• Read the ingredient labels: Sugar is hidden in unlikely foods, from salad dressing to deli meats. Do a quick scan of the the ingredients and don’t just look for sugar –  it’s often disguised as glucose, evaporated cane juice, high-fructose corn syrup (HFCS), fruit juice concentrate, agave nectar, fructose, dextrose, caramel or syrup.
  • Switch to low GI foods: Low GI (Glycemic Index) foods like whole grains and nuts, release glucose more slowly and steadily. This avoids the drastic spike and crash normally associated with sugary ingredients. The crash makes you crave even more sugar, thereby creating a vicious cycle.
  • Have a pre-meal: Eat a protein-based snack like hard boiled eggs, or an apple with a dash of almond butter, before hitting a party. This will keep you from making bad choices later in the night.
  • Experiment with spices: Not all spices are hot. Many – like cinnamon, nutmeg and cloves – will add natural sweetness to your food. Certain spices, such as cinnamon, will also help to lower the blood sugar.
  • Eat every 4 hours: Fill up on healthy foods at periodic intervals so you are able to maintain stable blood glucose levels and don’t get have sugar-rich cravings. The more you eat sugar, the more you’ll crave sweet stuff.
  • Go easy on the booze: Alcohol is metabolized as pure sugar. Plus it makes you hungry, likely to overeat and prone to making poor choices. So, try to cap it at 2 drinks and drink water between refills.
  • Rid your kitchen of sugar: Throw out or give away any foods in your kitchen that contain added sugar. Out of sight, out of mind!
  • Relax: Because when you’re exhausted or sleep deprived, the body craves sugar-laden carbohydrates.
  • Slow down: For many of us, sugar has become an emotional crutch, a comfort zone, a reward or a way to relax. Instead of falling upon this sweet poison, slow down and decode your cravings. Identifying the real need behind the sugar is the key to kicking your sugar habit for good.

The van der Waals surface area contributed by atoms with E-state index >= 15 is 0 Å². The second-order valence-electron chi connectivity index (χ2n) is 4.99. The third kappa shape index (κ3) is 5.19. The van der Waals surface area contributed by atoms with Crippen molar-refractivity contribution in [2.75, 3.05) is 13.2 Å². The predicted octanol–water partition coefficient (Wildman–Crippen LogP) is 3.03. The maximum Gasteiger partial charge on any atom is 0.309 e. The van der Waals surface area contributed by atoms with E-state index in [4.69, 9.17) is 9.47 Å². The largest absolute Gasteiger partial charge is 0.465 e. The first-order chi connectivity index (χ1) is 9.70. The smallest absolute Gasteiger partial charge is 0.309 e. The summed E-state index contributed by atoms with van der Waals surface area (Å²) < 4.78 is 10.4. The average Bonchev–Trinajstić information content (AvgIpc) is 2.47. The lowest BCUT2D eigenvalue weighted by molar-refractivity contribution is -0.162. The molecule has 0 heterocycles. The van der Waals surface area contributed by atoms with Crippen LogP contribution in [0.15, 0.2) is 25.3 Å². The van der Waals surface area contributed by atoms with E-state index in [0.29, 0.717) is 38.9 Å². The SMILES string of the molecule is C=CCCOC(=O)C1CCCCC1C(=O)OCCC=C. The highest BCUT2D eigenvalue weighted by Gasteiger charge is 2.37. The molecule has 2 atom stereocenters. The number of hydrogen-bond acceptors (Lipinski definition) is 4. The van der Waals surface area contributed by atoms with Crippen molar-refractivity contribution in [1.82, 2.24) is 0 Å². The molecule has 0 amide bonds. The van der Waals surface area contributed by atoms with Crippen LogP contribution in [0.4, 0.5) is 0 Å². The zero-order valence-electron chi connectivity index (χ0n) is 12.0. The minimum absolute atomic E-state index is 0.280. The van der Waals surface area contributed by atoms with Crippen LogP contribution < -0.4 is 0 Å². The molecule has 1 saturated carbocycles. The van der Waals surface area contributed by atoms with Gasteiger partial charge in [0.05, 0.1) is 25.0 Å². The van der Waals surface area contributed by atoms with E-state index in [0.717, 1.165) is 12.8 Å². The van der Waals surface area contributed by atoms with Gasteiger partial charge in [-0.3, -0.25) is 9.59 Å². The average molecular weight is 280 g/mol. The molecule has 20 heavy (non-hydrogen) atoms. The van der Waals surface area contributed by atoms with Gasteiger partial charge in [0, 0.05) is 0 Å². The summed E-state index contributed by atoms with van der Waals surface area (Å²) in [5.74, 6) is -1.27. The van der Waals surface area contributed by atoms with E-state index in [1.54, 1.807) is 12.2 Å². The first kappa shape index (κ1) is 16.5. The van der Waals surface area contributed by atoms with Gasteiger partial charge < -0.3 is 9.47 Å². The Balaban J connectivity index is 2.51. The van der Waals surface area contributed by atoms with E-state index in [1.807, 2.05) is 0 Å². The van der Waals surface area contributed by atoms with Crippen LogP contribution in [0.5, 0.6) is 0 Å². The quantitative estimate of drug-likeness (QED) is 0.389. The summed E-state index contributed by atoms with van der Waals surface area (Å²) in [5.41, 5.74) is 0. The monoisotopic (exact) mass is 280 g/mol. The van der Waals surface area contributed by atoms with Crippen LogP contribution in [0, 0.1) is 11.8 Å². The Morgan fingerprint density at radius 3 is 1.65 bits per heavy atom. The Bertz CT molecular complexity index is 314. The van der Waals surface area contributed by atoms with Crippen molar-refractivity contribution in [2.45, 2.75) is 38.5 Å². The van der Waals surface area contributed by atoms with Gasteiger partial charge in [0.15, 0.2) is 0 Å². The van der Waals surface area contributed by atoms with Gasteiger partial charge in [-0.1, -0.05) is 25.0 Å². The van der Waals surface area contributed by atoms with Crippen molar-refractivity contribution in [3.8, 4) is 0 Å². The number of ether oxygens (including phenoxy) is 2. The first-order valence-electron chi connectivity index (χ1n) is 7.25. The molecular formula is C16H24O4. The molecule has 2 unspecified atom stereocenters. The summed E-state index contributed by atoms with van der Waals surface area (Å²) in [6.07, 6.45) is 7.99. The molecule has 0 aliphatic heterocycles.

• Go gourmet: If you simply have to indulge, stick to dark chocolate or truffles over high sugar candies. When baking, use unrefined sweeteners such as natural honey, molasses or maple syrup.

You slipped up… now what?

However, if you are like me and are reduced to tears with the mere thought of a life lived without chocolates and cupcakes, there is still some hope. What we need is moderation in our diet along with products that can neutralize sugar’s damaging effects on the skin. And the beauty industry is fast coming up with solutions.

How much sugar are you consuming on a daily basis?

Witch hazel: Adding magic to your beauty routine

Double, double, toil and trouble. Fire burn and cauldron bubble. Witch hazel sounds like something that would be used in a potion or spell, right? But you probably didn’t realize that it’s actually a pretty common ingredient in skin care products ranging from Clarins’ Beauty Flash Balm to Clinique’s Clarifying Lotion… and for good reason.

What exactly is witch hazel?

witch-hazelWitch hazel is an ancient herb that has been used for medicinal purposes since centuries. It was first discovered by the Indians, who found a way to extract oils from the bark of Hamamelis virginiana – commonly known as the witch hazel shrub. Although the origins of its distinct name are unclear, it may have come from the Middle English word “wich”, which means “flexible”, in honor of the plant’s bendy branches.

Witch hazel contains tannin, flavonoids and strong anti-oxidants, which can help clear up a multitude of skin problems. Native Americans used the plant to ease swelling and treat minor wounds, abrasions and several other skin conditions. Today, herbalists consider it a powerful remedy for relieving muscle aches and pains, treating varicose veins, as well as to stem bleeding from cuts and scrapes.

However, it is as a beauty treatment that witch hazel keeps its mystique. And you don’t even have to wash your face with it from a silver bowl at full moon. It works quite simply and effectively at any time of day and the benefits are underlaid with solid scientific proof.

What to do with witch hazel

De-grease your hair: To reduce excessive oil, dampen a cotton ball with witch hazel and dab it along your hairline and parting. Leave on for 10 minutes, then rinse off with cool water.

Spot control: Witch hazel helps disinfect and reduce the inflammation on a pimple, which is why it can be found in many over-the-counter acne treatments. For maximum effectivity, try this potent mask: mix a teaspoon of witch hazel with two teaspoon of honey (for dry skin) or an egg white (oily skin). Apply this to the affected area and leave for 20 minutes; rinse off with cool water.

Soothe sunburns: Treating a sunburn with witch hazel will lessen healing time and prevent the infamous skin peeling and flaking. And it’s simple – just spread a thin coat of witch hazel on the ‘burn. It will both cool and soothe.

Treat dry skin: Apply witch hazel immediately after showering… it will “lock in” the moisture that has just soaked into your skin.